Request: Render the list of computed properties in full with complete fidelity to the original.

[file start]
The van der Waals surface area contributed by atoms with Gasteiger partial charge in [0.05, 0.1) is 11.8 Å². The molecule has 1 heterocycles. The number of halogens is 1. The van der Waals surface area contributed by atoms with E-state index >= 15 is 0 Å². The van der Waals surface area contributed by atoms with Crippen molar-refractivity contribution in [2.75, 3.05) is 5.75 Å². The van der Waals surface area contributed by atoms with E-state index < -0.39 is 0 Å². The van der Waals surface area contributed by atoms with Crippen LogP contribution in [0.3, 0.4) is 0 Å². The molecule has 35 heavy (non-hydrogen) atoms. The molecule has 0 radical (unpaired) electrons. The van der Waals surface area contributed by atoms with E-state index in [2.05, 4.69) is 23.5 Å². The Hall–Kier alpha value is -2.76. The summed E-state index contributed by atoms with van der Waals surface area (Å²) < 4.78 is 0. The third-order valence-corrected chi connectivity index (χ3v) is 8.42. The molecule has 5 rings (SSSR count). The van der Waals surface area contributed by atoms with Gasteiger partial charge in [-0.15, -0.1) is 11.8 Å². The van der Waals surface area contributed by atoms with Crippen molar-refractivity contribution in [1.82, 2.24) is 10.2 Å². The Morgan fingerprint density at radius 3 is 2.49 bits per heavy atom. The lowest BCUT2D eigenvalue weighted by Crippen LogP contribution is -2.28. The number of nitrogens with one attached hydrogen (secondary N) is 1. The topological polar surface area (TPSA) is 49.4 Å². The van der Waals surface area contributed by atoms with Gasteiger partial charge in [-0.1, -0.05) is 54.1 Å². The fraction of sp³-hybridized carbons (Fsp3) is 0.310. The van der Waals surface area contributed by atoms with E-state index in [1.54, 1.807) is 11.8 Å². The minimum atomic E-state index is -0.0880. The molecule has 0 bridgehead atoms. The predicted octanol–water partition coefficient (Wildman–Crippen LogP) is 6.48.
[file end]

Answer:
The van der Waals surface area contributed by atoms with Gasteiger partial charge in [0.05, 0.1) is 11.8 Å². The molecule has 1 heterocycles. The number of halogens is 1. The van der Waals surface area contributed by atoms with E-state index >= 15 is 0 Å². The van der Waals surface area contributed by atoms with Crippen molar-refractivity contribution in [2.75, 3.05) is 5.75 Å². The van der Waals surface area contributed by atoms with E-state index < -0.39 is 0 Å². The van der Waals surface area contributed by atoms with Crippen LogP contribution in [0.3, 0.4) is 0 Å². The molecule has 35 heavy (non-hydrogen) atoms. The molecule has 0 radical (unpaired) electrons. The van der Waals surface area contributed by atoms with E-state index in [2.05, 4.69) is 23.5 Å². The Hall–Kier alpha value is -2.76. The summed E-state index contributed by atoms with van der Waals surface area (Å²) < 4.78 is 0. The third-order valence-corrected chi connectivity index (χ3v) is 8.42. The molecule has 5 rings (SSSR count). The van der Waals surface area contributed by atoms with Gasteiger partial charge in [-0.15, -0.1) is 11.8 Å². The van der Waals surface area contributed by atoms with Crippen molar-refractivity contribution in [1.82, 2.24) is 10.2 Å². The Morgan fingerprint density at radius 3 is 2.49 bits per heavy atom. The lowest BCUT2D eigenvalue weighted by Crippen LogP contribution is -2.28. The number of nitrogens with one attached hydrogen (secondary N) is 1. The topological polar surface area (TPSA) is 49.4 Å². The van der Waals surface area contributed by atoms with Gasteiger partial charge in [-0.1, -0.05) is 54.1 Å². The fraction of sp³-hybridized carbons (Fsp3) is 0.310. The van der Waals surface area contributed by atoms with E-state index in [1.54, 1.807) is 11.8 Å². The minimum atomic E-state index is -0.0880. The molecule has 0 bridgehead atoms. The predicted octanol–water partition coefficient (Wildman–Crippen LogP) is 6.48.